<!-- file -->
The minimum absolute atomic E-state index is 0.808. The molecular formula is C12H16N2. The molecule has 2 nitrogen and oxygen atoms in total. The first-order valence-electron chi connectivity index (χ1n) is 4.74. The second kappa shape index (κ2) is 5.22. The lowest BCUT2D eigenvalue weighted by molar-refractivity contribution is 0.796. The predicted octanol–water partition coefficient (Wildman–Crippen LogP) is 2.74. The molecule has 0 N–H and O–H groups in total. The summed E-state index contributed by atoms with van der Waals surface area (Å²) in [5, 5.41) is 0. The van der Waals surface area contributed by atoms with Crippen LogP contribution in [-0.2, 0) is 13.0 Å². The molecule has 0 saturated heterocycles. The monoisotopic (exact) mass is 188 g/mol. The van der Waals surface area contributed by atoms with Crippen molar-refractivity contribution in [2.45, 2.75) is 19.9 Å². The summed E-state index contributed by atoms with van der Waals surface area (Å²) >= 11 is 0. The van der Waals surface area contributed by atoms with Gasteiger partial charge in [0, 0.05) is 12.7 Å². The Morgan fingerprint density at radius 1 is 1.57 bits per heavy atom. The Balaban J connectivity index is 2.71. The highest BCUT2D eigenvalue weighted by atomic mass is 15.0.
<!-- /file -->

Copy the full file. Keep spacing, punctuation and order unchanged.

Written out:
The minimum absolute atomic E-state index is 0.808. The molecular formula is C12H16N2. The molecule has 2 nitrogen and oxygen atoms in total. The first-order valence-electron chi connectivity index (χ1n) is 4.74. The second kappa shape index (κ2) is 5.22. The lowest BCUT2D eigenvalue weighted by molar-refractivity contribution is 0.796. The predicted octanol–water partition coefficient (Wildman–Crippen LogP) is 2.74. The molecule has 0 N–H and O–H groups in total. The summed E-state index contributed by atoms with van der Waals surface area (Å²) in [5, 5.41) is 0. The van der Waals surface area contributed by atoms with Crippen LogP contribution in [-0.2, 0) is 13.0 Å². The molecule has 0 saturated heterocycles. The monoisotopic (exact) mass is 188 g/mol. The van der Waals surface area contributed by atoms with Crippen molar-refractivity contribution in [2.45, 2.75) is 19.9 Å². The summed E-state index contributed by atoms with van der Waals surface area (Å²) >= 11 is 0. The van der Waals surface area contributed by atoms with Gasteiger partial charge in [0, 0.05) is 12.7 Å². The Morgan fingerprint density at radius 1 is 1.57 bits per heavy atom. The Balaban J connectivity index is 2.71. The highest BCUT2D eigenvalue weighted by atomic mass is 15.0.